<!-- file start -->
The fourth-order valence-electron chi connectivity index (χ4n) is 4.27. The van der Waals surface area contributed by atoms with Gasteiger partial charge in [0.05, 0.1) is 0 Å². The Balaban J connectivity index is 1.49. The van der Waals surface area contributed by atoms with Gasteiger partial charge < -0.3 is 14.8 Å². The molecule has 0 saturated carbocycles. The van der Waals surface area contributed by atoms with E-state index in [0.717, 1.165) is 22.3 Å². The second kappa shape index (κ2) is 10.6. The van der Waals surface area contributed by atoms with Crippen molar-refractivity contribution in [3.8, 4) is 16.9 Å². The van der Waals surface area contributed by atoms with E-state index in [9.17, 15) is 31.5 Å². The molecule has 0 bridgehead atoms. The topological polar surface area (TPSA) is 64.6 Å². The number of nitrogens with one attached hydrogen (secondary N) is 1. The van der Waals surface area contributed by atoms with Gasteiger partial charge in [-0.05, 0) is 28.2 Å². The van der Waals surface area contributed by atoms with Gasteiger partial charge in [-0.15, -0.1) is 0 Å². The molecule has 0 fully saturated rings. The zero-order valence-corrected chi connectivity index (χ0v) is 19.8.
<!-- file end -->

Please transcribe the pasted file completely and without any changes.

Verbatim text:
The fourth-order valence-electron chi connectivity index (χ4n) is 4.27. The van der Waals surface area contributed by atoms with Gasteiger partial charge in [0.05, 0.1) is 0 Å². The Balaban J connectivity index is 1.49. The van der Waals surface area contributed by atoms with Gasteiger partial charge < -0.3 is 14.8 Å². The molecule has 0 saturated carbocycles. The van der Waals surface area contributed by atoms with E-state index in [0.717, 1.165) is 22.3 Å². The second kappa shape index (κ2) is 10.6. The van der Waals surface area contributed by atoms with Crippen molar-refractivity contribution in [3.8, 4) is 16.9 Å². The van der Waals surface area contributed by atoms with E-state index in [9.17, 15) is 31.5 Å². The molecule has 0 bridgehead atoms. The topological polar surface area (TPSA) is 64.6 Å². The number of nitrogens with one attached hydrogen (secondary N) is 1. The van der Waals surface area contributed by atoms with Gasteiger partial charge in [-0.05, 0) is 28.2 Å². The van der Waals surface area contributed by atoms with Gasteiger partial charge in [-0.15, -0.1) is 0 Å². The molecule has 0 fully saturated rings. The zero-order valence-corrected chi connectivity index (χ0v) is 19.8.